Receptionist, 44, who dismissed an itch on her bosom as an allergic reaction to her laundry powder discovers she has aggressive breast cancer
- Charlotte Wittman, from Birmingham, has inflammatory breast cancer
- She was diagnosed in April and had her left breast removed six months later
- Ms Wittman has had four of her scheduled 10 rounds of chemotherapy
- She is warning other women, particularly young ones, to check their breasts
A woman is having to endure 10 cycles of chemotherapy after discovering an itch on her breast, which she thought was an allergic reaction, was actually a rare cancer.
Charlotte Wittman, 44, was diagnosed with inflammatory breast cancer in April after thinking the itch on her chest was caused by washing powder.
The doctors’ surgery receptionist had to have her left breast removed last month and has had four gruelling cycles of chemo already – but is expecting another six.
Ms Wittman, from Birmingham, has also suffered through sepsis – a deadly complication of infection – which hospitalised her just months ago.
She will also need radiotherapy after the chemo to make sure all the cancer is gone.
Charlotte Wittman, a doctors’ surgery receptionist from Birmingham, thought an itch on her breast was a reaction to her laundry powder but it turned out to be a rare form of breast cancer
Ms Wittman, 44, has had to have four courses of chemotherapy in the past six months and has had surgery to remove her left breast in a bid to get rid of all the cancer cells – she expects to have another six rounds of chemo and then radiotherapy before her treatment is complete
Despite being ‘driven nuts’ by an itch on her breast for three weeks, Ms Wittman or her partner, Gary Bogle, 51, never expected it to be a sign of cancer.
But she became concerned after it kept happening in the same place, and only on one side.
‘My boob was scabby and bloody basically because I was scratching so much in my sleep,’ Ms Wittman said. ‘I felt like I was definitely having an allergic reaction.
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‘The itch was towards the middle of my chest, at the bottom of my breast. I didn’t know whether it was because it was sweaty and that was irritating it.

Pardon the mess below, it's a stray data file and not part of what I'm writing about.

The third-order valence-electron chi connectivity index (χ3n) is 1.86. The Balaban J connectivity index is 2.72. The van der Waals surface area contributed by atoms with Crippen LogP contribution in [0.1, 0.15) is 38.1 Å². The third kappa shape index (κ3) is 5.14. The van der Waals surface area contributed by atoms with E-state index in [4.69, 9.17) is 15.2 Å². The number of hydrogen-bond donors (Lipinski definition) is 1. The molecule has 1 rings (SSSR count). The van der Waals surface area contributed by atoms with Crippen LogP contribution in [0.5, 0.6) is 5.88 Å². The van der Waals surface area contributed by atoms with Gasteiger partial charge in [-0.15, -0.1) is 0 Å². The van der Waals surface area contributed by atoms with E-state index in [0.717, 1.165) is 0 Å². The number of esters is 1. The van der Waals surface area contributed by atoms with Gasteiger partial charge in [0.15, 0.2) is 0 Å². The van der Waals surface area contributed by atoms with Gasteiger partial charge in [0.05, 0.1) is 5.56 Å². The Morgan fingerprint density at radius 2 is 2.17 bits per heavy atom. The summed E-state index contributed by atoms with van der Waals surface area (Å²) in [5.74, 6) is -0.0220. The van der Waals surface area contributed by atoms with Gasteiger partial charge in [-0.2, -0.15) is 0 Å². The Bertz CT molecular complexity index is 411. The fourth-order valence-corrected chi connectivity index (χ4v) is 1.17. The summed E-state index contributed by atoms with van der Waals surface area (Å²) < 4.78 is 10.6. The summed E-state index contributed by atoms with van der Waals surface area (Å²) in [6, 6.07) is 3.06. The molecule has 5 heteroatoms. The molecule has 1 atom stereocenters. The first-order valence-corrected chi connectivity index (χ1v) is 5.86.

‘It flittered into my head that it might be something, but I didn’t think in a million years it might be cancer.
‘My partner couldn’t see anything – nothing dodgy, just a bit of a rash and that was it. I had none of the orange peel skin or anything like that which they say is a common symptom.
‘I got all that after my diagnosis, but I was totally oblivious that it was anything at the beginning. I just went to the GP because it was driving me nuts.’
When Ms Wittman was diagnosed she and Mr Bogle, a courier, were devastated by the news because his late wife had died from breast cancer 14 years earlier.
Ms Wittman claims her GP was not particularly worried about her symptoms, but referred her to the breast clinic ‘just to cover all bases’.
Ms Wittman and her partner Gary Bogle, 51, were shocked to find out her itch was cancer and were devastated because Mr Bogle’s ex-wife died of breast cancer 14 years ago
Ms Wittman will undergo a total of 10 rounds of chemotherapy (pictured: her hair loss during treatment earlier this year) – doctors believe they managed to remove all the cancer during surgery but need to be sure
A consultant did a mammogram and a scan of her left breast, and after a biopsy it was confirmed that she had inflammatory breast cancer on April 25.
Just one to five per cent of breast cancers are an inflammatory diagnosis.
WHAT IS INFLAMMATORY BREAST CANCER?
In inflammatory breast cancer, the cancer cells may not grow as a lump that can be felt in the breast.